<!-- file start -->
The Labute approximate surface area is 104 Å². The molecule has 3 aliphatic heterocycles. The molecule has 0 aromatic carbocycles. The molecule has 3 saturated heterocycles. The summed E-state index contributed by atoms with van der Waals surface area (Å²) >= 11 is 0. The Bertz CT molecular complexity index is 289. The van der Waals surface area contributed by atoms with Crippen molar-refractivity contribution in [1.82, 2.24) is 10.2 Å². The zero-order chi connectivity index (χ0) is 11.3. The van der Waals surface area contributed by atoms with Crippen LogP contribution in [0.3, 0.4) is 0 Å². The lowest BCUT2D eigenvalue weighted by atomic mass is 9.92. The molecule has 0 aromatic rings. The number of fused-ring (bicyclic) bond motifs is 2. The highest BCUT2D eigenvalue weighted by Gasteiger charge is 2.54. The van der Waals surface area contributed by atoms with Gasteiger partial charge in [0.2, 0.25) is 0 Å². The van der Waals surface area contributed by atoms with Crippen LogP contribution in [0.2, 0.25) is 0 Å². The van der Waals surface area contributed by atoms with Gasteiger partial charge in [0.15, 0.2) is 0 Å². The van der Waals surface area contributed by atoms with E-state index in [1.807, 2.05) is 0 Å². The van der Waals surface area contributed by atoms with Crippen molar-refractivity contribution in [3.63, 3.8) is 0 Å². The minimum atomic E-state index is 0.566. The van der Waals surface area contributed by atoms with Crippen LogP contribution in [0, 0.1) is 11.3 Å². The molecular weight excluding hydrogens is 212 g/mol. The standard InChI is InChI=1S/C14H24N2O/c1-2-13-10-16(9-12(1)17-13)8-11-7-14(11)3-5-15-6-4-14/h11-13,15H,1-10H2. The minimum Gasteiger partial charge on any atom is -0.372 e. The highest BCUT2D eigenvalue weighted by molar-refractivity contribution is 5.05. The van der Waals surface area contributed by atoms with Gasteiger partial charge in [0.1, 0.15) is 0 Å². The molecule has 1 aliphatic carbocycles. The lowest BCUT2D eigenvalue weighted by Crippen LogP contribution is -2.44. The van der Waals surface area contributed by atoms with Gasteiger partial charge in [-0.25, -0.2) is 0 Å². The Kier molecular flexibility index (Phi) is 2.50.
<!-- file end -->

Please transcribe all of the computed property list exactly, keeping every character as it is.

The Labute approximate surface area is 104 Å². The molecule has 3 aliphatic heterocycles. The molecule has 0 aromatic carbocycles. The molecule has 3 saturated heterocycles. The summed E-state index contributed by atoms with van der Waals surface area (Å²) >= 11 is 0. The Bertz CT molecular complexity index is 289. The van der Waals surface area contributed by atoms with Crippen molar-refractivity contribution in [1.82, 2.24) is 10.2 Å². The zero-order chi connectivity index (χ0) is 11.3. The van der Waals surface area contributed by atoms with Crippen LogP contribution in [0.3, 0.4) is 0 Å². The lowest BCUT2D eigenvalue weighted by atomic mass is 9.92. The molecule has 0 aromatic rings. The number of fused-ring (bicyclic) bond motifs is 2. The highest BCUT2D eigenvalue weighted by Gasteiger charge is 2.54. The van der Waals surface area contributed by atoms with Gasteiger partial charge in [0.2, 0.25) is 0 Å². The van der Waals surface area contributed by atoms with Crippen LogP contribution in [0.2, 0.25) is 0 Å². The van der Waals surface area contributed by atoms with Gasteiger partial charge in [0.15, 0.2) is 0 Å². The van der Waals surface area contributed by atoms with E-state index in [1.807, 2.05) is 0 Å². The van der Waals surface area contributed by atoms with Crippen molar-refractivity contribution in [3.63, 3.8) is 0 Å². The minimum atomic E-state index is 0.566. The van der Waals surface area contributed by atoms with Crippen LogP contribution in [0, 0.1) is 11.3 Å². The molecular weight excluding hydrogens is 212 g/mol. The standard InChI is InChI=1S/C14H24N2O/c1-2-13-10-16(9-12(1)17-13)8-11-7-14(11)3-5-15-6-4-14/h11-13,15H,1-10H2. The minimum Gasteiger partial charge on any atom is -0.372 e. The highest BCUT2D eigenvalue weighted by molar-refractivity contribution is 5.05. The van der Waals surface area contributed by atoms with Gasteiger partial charge in [0.1, 0.15) is 0 Å². The molecule has 1 aliphatic carbocycles. The lowest BCUT2D eigenvalue weighted by Crippen LogP contribution is -2.44. The van der Waals surface area contributed by atoms with Gasteiger partial charge in [-0.25, -0.2) is 0 Å². The Kier molecular flexibility index (Phi) is 2.50.